Friday, 29 November 2019

Street Art of Melbourne

Over the past few weeks I’ve been undertaking my first Lonely Planet research gig for a few years - updating sections of the Pocket Melbourne guide.

It’s an interesting experience updating a travel guide to your own city. In previous years I’ve updated overseas locations for LP, so typically I’d do several weeks of intensive research in that country, followed by several weeks of intensive data entry at home.

Because I’m doing this particular job from my own home, I can spread out the work and intersperse research days with data entry days. The results of my research will appear in the book, of course, but over the course of my walking I’ve noticed a lot of interesting street art as I’ve wandered through the inner-city streets.

Melbourne is famous for its colourful murals and other informal open-air art, so I thought I’d share some of what I saw here...

Day 1: Fitzroy and Collingwood

 

 

 


Day 2: East Melbourne and Richmond

 

 

 


Day 3: South Yarra, Prahran and Windsor

 


... and a side-trip to East Brunswick:


... and a bonus entry from Footscray (Go the ’Scray!):


Melbourne really is a city of murals. Keep an eye on its unassuming alleyway walls when you visit!

Friday, 22 November 2019

Review: KAWS, Melbourne, Australia

I was hosted to this exhibition by the National Gallery of Victoria.

Last weekend I had a look through the NGV's current big exhibition, KAWS: Companionship in the Age of Loneliness.

There's no avoiding it as you step within the gallery, as a huge new commissioned work by the artist (see image, right) stands in the middle of the central courtyard.

It's titled Gone, and depicts a figure with crossed-out eyes and a skull-and-crossbones head carrying a deceased BFF, one of the artist's repeated figures.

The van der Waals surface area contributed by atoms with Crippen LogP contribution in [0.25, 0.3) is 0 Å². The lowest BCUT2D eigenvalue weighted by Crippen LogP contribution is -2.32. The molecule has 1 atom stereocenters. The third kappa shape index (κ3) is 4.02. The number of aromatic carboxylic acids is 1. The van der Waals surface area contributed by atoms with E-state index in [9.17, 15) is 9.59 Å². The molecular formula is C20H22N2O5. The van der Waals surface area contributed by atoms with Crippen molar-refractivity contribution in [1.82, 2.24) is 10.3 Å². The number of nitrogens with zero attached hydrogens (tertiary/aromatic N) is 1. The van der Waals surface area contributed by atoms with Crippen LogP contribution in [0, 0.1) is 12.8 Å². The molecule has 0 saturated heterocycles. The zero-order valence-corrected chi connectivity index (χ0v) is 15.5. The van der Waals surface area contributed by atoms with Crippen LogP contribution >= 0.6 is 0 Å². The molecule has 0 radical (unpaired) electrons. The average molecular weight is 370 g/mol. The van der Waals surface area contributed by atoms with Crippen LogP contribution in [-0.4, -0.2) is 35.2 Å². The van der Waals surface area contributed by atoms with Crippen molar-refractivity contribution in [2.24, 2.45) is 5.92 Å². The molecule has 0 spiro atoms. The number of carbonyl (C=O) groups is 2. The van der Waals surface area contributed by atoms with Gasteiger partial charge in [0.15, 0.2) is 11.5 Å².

BFF also has crossed-out eyes, and a furry version of the skull-and-crossbones.

Now get this: Xs on the eyes in cartooning has always meant death. Characters depicted this way are dead. If they are mobile, they are the walking dead. The skull-and-crossbones motif seems to underline this.

So why does no-one mention it? On the NGV's website the commentary says "Through his works KAWS celebrates generosity, support for others and the deep need we have for companionship." And nowhere on the captioning in the exhibition does it mention death.


But they seem dead. They might be companions, but dead ones, at least emotionally if not physically. Narrelle and I walked around the exhibition, feeling that KAWS was really trying to say something nihilistic, pointing out the meaninglessness of existence... because we all end up dead.

The figures in this exhibition are colourful, bright, intriguing and subversive of pop culture... but at the same time, as Holly said to Lister in Red Dwarf: "He's dead, Dave. Everybody is dead. Everybody is dead, Dave."


OK, now I've got that out of my system, what is the exhibition like if we acknowledge its macabre overtones?

Interesting stuff, especially the work from the early days when KAWS would hijack advertising posters and paint his cartoonish death masks over them. This is where the "We're all gonna die" visual cue really resonates, juxtaposed with the artificial vibrancy of the fit, alert figures found in ads.


Further on, we see KAWS' trademark adoption and reinvention of popular cartoon characters, such as Snoopy and The Simpsons - with his version seen here swapping heads because, I guess, they're dead.


There's a room of incredibly vibrant abstract paintings too, their vividness attained by applying multiple coats of paint. And at the end is a room full of big figures - classic KAWS creations, cartoon giants with their eyes crossed out, some with exposed inner organs.





To be honest, this later part of the exhibition didn't move me as much as the earlier work which interacted with real-world posters.

I can see the figures might hint at our need for companionship seeing we're all going to die, and have something to say about isolation and loneliness. But mostly I was spooked by those dead, dead eyes.